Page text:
The 2007 practice survey which over 17,000 CRNAs completed, found that 44% of CRNAs are male, so there are more female CRNAs than male but it is close. About 5% of RNs are male, but about 10% in schools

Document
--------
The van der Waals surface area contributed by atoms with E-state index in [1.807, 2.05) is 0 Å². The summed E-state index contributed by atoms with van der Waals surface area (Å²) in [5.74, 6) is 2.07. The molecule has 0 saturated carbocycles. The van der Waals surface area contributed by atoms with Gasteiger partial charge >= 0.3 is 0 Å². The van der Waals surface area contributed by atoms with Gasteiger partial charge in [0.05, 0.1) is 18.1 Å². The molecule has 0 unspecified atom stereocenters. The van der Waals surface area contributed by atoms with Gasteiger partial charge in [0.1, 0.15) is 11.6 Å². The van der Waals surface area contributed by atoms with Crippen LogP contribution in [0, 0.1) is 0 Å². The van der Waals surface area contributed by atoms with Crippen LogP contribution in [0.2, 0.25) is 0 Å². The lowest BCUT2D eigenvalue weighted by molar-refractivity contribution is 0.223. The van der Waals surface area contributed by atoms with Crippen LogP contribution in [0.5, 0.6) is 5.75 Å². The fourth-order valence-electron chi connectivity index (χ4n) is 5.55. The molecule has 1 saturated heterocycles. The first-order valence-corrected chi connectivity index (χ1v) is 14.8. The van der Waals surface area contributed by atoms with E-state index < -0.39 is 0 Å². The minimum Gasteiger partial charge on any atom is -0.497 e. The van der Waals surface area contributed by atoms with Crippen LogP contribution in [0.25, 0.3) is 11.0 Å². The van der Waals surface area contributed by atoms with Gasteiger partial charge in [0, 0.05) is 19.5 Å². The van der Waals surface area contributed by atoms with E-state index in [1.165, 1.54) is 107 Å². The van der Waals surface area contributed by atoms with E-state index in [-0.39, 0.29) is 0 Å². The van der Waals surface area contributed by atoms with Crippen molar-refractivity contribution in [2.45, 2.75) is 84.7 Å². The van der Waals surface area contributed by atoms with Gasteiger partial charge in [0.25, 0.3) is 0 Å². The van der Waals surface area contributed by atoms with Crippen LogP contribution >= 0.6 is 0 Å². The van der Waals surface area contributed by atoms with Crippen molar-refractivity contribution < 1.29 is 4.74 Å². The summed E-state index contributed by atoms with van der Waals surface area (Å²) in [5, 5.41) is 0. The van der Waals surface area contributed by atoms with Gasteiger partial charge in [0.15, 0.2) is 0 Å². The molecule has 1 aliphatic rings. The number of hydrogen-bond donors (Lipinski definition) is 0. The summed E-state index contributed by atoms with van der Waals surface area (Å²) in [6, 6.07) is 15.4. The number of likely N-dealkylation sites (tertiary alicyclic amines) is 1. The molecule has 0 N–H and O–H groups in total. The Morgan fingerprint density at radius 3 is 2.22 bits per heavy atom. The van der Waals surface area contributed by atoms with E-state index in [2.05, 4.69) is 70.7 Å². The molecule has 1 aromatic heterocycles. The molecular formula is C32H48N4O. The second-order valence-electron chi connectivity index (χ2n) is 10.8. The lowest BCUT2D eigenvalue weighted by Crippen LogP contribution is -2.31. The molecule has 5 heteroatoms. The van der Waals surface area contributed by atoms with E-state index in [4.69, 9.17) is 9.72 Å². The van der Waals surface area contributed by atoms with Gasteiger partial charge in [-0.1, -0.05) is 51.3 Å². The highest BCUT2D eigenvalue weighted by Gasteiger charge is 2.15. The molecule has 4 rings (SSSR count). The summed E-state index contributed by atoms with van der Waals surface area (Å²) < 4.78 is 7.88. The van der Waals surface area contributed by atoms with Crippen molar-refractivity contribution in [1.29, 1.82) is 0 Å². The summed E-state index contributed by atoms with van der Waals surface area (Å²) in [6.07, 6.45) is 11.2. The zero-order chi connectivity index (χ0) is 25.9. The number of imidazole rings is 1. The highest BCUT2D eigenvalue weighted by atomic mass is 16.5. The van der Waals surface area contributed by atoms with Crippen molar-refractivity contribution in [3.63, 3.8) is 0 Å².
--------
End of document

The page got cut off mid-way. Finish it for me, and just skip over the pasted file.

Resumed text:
are male so men are increasing in nursing. The military played a big role in the entry of men into nurse anesthesia. Originally the professional organization didn't allow men to be members, but that was lifted quietly with the inception of the certification exam. Men were allowed to sit the exam when in began in the 1940's, and so were allowed professional membership. The military didn't allow females in combat areas, so men were trained in anesthesia in the Vietnam era, and then continued in civilian practice. So it became common to see male nurse anesthetists, making it more likely that a young man would consider the career. My opinion is that the significant number of men was a reason nurse anesthesia was able to obtain direct reimbursement, and the salary increases that followed. I think men are now attrached due to the independence, OR environment, income opportunities, and many male role models.